Mrs. Sidwell has always been an outdoor woman. This may also be of interest to you. In spite of the starvation period and interim of meager diet, Mrs. Sidwell is a large, finely developed woman who has had eight children, all of whom are living now. She usually played the leading part in home dramatics in Shakespearian productions. In fact, she could make the average college professor uncomfortable with her knowledge of Shakespeare, the Bible, and general history. She has written some bits of local history which, according to Professor Marshall at the University of Utah, have more literary merit than anything else written in the state.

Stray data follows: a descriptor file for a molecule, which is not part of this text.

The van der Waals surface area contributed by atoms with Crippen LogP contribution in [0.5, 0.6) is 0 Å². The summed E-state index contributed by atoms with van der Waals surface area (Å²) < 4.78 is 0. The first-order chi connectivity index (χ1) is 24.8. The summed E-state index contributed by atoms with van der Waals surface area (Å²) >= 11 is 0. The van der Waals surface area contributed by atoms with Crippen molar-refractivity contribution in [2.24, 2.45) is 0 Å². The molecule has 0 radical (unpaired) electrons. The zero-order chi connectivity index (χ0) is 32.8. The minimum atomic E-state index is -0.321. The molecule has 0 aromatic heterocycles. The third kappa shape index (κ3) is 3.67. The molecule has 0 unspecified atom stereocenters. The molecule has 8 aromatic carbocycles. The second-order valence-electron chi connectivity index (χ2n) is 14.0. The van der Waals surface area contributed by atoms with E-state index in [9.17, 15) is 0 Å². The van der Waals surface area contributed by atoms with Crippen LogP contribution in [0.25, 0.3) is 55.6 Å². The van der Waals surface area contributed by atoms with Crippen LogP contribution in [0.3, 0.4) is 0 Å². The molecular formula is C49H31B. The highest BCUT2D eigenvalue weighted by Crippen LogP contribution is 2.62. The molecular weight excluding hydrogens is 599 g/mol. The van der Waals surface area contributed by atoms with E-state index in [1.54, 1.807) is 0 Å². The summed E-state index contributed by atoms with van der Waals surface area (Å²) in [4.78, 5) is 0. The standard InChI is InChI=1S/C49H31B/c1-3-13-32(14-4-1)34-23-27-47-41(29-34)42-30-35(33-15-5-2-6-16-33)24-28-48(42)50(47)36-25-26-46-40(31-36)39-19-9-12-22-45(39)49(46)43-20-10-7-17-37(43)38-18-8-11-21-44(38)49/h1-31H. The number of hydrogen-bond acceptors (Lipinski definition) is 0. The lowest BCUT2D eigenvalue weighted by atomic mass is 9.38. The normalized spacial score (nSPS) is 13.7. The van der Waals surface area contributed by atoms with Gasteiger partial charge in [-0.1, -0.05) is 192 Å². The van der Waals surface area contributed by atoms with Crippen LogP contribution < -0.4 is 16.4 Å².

Although she is from my home town, except for one or two recent illnesses, I do not remember her being ill. Several of her grandchildren are very clever musicians.

Jean Cox.



  1. Ardis, thank you so much for posting these tidbits. I am amazed, educated, and entertained by your posts.

    When my grandmother was a girl (she was born in 1926), she would go gather chokecherries for her mother. She knew where all the watercress and sego bulbs were likely to be found. It’s interesting to see how some of the menu items didn’t change even two generations after the “lean” time, after the railroad, after cultivated fruit was readily available in the valleys.

    Of course, my mother never learned to make chokecherry jelly, and has never eaten a sego lily bulb. So just one more generation (in my family at least) erased that. But she still knows how to find watercress.

    Comment by Keryn — July 23, 2008 @ 8:51 am